Prologue for the Age of Consequence
Garth Martens’ debut, Prologue for the Age of Consequence, is about the tar sands and industrial projects of Alberta, and the men who work in them. But to describe it as such restricts the book to its physical concerns, when in fact these are poems of great philosophical ambition, and startling ethical and psychological reach.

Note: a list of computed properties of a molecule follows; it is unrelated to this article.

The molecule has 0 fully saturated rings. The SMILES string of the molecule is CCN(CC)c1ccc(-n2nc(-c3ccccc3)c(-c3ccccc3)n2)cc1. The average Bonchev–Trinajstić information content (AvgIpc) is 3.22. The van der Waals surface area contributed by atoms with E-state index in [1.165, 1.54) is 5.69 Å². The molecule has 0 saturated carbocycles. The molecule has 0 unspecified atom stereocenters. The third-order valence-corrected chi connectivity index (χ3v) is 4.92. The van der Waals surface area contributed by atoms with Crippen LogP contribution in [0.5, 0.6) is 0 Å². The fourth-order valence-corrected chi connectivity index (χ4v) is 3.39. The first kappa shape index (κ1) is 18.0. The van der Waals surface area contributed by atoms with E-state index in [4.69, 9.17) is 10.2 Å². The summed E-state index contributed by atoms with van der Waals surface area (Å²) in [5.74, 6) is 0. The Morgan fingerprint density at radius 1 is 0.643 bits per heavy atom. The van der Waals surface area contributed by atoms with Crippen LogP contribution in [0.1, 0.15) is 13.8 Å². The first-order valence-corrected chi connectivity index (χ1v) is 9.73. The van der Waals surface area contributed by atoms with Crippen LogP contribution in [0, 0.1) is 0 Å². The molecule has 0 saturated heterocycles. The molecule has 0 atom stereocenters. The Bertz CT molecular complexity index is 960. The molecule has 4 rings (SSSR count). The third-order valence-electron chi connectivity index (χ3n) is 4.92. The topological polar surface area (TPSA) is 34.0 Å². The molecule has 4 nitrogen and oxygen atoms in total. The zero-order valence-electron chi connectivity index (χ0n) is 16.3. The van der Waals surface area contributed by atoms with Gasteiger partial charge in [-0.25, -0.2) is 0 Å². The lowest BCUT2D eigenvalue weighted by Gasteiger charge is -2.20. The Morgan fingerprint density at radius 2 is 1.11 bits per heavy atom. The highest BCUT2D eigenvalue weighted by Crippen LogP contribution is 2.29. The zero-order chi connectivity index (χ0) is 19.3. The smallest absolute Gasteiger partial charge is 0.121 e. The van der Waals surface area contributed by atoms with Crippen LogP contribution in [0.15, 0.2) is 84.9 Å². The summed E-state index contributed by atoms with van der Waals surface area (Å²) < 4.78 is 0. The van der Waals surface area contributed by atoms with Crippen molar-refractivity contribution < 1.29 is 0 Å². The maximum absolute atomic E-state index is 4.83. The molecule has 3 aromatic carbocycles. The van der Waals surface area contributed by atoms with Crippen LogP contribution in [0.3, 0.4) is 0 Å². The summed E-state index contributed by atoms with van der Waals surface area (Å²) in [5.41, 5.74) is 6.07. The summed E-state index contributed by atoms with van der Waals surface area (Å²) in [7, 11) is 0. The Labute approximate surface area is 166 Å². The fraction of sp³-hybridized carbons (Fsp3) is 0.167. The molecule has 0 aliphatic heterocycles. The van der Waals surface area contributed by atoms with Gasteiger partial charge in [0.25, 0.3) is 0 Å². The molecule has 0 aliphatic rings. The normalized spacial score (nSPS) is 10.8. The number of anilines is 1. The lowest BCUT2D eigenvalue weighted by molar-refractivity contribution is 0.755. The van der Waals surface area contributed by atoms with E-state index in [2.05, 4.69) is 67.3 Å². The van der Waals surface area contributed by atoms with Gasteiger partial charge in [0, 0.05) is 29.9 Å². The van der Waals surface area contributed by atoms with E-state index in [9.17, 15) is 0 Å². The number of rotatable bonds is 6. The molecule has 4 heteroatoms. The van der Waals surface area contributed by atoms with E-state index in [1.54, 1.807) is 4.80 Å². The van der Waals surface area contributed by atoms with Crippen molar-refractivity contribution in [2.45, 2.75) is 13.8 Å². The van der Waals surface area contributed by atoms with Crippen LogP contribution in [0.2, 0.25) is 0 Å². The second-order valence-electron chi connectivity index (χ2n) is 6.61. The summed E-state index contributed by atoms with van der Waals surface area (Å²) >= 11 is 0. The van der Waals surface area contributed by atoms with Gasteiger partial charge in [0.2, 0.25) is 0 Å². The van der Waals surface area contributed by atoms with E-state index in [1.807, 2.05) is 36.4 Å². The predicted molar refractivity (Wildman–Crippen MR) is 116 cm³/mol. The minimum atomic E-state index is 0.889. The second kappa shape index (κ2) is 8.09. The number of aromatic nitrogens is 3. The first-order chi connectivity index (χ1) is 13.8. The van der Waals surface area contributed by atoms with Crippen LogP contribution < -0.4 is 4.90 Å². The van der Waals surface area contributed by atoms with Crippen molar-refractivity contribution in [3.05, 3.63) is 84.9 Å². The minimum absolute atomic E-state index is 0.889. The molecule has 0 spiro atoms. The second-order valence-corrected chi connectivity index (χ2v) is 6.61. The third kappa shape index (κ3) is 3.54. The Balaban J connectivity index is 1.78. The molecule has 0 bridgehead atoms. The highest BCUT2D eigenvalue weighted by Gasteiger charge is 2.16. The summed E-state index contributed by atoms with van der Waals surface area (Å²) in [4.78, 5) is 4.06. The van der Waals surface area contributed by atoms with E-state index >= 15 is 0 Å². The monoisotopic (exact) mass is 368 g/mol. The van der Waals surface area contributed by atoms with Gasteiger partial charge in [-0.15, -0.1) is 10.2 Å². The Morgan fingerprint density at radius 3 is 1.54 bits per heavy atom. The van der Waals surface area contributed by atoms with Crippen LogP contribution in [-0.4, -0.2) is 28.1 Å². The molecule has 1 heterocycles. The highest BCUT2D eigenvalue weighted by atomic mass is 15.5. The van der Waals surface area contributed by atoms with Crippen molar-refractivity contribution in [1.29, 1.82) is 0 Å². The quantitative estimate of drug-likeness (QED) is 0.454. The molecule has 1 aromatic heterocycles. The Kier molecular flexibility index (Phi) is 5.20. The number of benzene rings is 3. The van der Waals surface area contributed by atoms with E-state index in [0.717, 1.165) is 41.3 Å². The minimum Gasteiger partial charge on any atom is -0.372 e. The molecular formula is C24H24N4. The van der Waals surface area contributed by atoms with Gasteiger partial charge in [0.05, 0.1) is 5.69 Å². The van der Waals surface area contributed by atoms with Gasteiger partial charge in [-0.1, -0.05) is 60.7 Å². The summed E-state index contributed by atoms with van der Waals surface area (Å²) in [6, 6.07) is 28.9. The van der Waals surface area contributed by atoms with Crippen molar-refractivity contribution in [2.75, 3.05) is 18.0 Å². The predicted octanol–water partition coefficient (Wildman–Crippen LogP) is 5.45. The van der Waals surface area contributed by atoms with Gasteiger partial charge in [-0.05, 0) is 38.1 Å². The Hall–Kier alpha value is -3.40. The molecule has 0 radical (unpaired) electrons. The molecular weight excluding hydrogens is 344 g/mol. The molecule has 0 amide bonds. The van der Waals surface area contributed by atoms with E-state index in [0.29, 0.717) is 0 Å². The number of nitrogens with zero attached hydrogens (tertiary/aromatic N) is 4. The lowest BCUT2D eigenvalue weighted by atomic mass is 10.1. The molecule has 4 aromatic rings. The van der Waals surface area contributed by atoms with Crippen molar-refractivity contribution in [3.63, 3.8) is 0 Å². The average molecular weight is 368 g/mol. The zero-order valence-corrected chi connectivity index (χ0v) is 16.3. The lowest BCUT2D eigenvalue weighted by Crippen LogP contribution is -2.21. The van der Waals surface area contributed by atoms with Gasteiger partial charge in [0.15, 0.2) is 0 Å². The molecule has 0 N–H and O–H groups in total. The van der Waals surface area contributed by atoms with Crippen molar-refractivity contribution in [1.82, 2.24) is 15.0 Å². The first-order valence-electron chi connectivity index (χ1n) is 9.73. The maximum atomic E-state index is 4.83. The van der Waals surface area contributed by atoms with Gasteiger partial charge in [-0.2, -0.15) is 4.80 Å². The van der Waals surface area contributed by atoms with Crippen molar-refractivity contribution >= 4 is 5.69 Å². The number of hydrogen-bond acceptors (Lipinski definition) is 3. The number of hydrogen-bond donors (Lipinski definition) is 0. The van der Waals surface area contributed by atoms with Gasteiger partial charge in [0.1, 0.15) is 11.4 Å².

Martens has made an elemental world both beautiful and severe, and on his stage, characters assume a collective status both emphatically human and radically mythic. He is interested in endurance, in addiction, loss, abuse, and pain, in how people are created, and how they create themselves, out of crude material both inherited, and scavenged. His language is rough and baroque; his metaphors are titanic in their range and scope. This is a book about grace and error, about hurtling towards the unknown, about acting out. Martens writes: "It is dark when you reach the excavation and you don't know if the road starts or ends here. If it's abutment, chimera, hole." Prologue for the Age of Consequence accrues the propulsive force of an epic. It will pry you open, and reorder what it finds inside.